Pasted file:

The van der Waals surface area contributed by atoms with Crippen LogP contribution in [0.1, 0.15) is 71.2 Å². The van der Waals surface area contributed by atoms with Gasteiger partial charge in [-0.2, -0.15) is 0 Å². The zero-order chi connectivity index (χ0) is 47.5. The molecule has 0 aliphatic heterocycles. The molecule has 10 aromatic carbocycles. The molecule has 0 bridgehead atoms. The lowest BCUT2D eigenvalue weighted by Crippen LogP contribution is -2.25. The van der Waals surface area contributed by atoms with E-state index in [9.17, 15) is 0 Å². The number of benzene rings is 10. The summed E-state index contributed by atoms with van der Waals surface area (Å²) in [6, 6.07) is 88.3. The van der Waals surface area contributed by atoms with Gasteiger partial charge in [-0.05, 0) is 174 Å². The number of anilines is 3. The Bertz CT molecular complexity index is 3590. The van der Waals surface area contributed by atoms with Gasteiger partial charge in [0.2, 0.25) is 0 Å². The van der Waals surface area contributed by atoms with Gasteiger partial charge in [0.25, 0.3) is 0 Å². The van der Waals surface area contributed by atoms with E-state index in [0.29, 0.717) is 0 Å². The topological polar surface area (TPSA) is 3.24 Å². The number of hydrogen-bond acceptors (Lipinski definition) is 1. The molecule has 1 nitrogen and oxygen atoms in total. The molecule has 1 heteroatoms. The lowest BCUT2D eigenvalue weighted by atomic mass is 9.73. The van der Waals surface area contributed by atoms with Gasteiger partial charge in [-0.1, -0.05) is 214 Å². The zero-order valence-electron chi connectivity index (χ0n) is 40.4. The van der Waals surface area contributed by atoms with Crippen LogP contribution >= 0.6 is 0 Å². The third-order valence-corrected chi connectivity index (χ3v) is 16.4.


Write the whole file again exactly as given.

The van der Waals surface area contributed by atoms with Crippen LogP contribution in [0.1, 0.15) is 71.2 Å². The van der Waals surface area contributed by atoms with Gasteiger partial charge in [-0.2, -0.15) is 0 Å². The zero-order chi connectivity index (χ0) is 47.5. The molecule has 0 aliphatic heterocycles. The molecule has 10 aromatic carbocycles. The molecule has 0 bridgehead atoms. The lowest BCUT2D eigenvalue weighted by Crippen LogP contribution is -2.25. The van der Waals surface area contributed by atoms with E-state index in [9.17, 15) is 0 Å². The number of benzene rings is 10. The summed E-state index contributed by atoms with van der Waals surface area (Å²) in [6, 6.07) is 88.3. The van der Waals surface area contributed by atoms with Gasteiger partial charge in [-0.05, 0) is 174 Å². The number of anilines is 3. The Bertz CT molecular complexity index is 3590. The van der Waals surface area contributed by atoms with Gasteiger partial charge in [0.2, 0.25) is 0 Å². The van der Waals surface area contributed by atoms with Gasteiger partial charge in [0.25, 0.3) is 0 Å². The van der Waals surface area contributed by atoms with E-state index in [0.29, 0.717) is 0 Å². The topological polar surface area (TPSA) is 3.24 Å². The number of hydrogen-bond acceptors (Lipinski definition) is 1. The molecule has 1 nitrogen and oxygen atoms in total. The molecule has 1 heteroatoms. The lowest BCUT2D eigenvalue weighted by atomic mass is 9.73. The van der Waals surface area contributed by atoms with Gasteiger partial charge in [-0.1, -0.05) is 214 Å². The zero-order valence-electron chi connectivity index (χ0n) is 40.4. The van der Waals surface area contributed by atoms with Crippen LogP contribution >= 0.6 is 0 Å². The third-order valence-corrected chi connectivity index (χ3v) is 16.4.